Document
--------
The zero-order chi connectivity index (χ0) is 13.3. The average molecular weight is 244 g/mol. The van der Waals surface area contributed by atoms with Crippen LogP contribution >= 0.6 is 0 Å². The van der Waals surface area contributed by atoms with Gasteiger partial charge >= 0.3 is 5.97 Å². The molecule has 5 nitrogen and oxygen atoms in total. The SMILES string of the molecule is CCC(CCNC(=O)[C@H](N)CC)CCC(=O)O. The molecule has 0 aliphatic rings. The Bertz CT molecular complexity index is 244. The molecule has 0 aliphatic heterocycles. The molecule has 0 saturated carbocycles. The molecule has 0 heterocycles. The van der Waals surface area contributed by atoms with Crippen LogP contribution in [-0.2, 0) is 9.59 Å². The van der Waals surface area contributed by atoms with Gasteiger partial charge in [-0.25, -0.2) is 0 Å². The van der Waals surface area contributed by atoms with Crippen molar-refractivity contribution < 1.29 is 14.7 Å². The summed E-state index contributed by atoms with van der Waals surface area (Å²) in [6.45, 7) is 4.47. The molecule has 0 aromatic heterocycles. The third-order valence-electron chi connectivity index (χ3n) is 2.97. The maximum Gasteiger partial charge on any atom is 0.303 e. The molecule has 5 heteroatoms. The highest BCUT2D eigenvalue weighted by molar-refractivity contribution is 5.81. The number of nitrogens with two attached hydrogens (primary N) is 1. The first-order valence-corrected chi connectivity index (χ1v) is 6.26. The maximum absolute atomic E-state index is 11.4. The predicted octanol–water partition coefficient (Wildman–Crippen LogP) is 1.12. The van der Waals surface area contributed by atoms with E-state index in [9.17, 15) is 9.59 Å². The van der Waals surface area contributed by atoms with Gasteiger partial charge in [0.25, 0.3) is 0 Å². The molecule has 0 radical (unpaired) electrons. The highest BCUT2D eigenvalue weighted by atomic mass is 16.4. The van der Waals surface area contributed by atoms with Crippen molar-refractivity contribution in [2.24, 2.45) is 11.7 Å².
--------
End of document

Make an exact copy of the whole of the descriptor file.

The zero-order chi connectivity index (χ0) is 13.3. The average molecular weight is 244 g/mol. The van der Waals surface area contributed by atoms with Crippen LogP contribution >= 0.6 is 0 Å². The van der Waals surface area contributed by atoms with Gasteiger partial charge >= 0.3 is 5.97 Å². The molecule has 5 nitrogen and oxygen atoms in total. The SMILES string of the molecule is CCC(CCNC(=O)[C@H](N)CC)CCC(=O)O. The molecule has 0 aliphatic rings. The Bertz CT molecular complexity index is 244. The molecule has 0 aliphatic heterocycles. The molecule has 0 saturated carbocycles. The molecule has 0 heterocycles. The van der Waals surface area contributed by atoms with Crippen LogP contribution in [-0.2, 0) is 9.59 Å². The van der Waals surface area contributed by atoms with Gasteiger partial charge in [-0.25, -0.2) is 0 Å². The van der Waals surface area contributed by atoms with Crippen molar-refractivity contribution < 1.29 is 14.7 Å². The summed E-state index contributed by atoms with van der Waals surface area (Å²) in [6.45, 7) is 4.47. The molecule has 0 aromatic heterocycles. The third-order valence-electron chi connectivity index (χ3n) is 2.97. The maximum Gasteiger partial charge on any atom is 0.303 e. The molecule has 5 heteroatoms. The highest BCUT2D eigenvalue weighted by molar-refractivity contribution is 5.81. The number of nitrogens with two attached hydrogens (primary N) is 1. The first-order valence-corrected chi connectivity index (χ1v) is 6.26. The maximum absolute atomic E-state index is 11.4. The predicted octanol–water partition coefficient (Wildman–Crippen LogP) is 1.12. The van der Waals surface area contributed by atoms with E-state index in [9.17, 15) is 9.59 Å². The van der Waals surface area contributed by atoms with Gasteiger partial charge in [0.25, 0.3) is 0 Å². The molecule has 0 radical (unpaired) electrons. The highest BCUT2D eigenvalue weighted by atomic mass is 16.4. The van der Waals surface area contributed by atoms with Crippen molar-refractivity contribution in [2.24, 2.45) is 11.7 Å².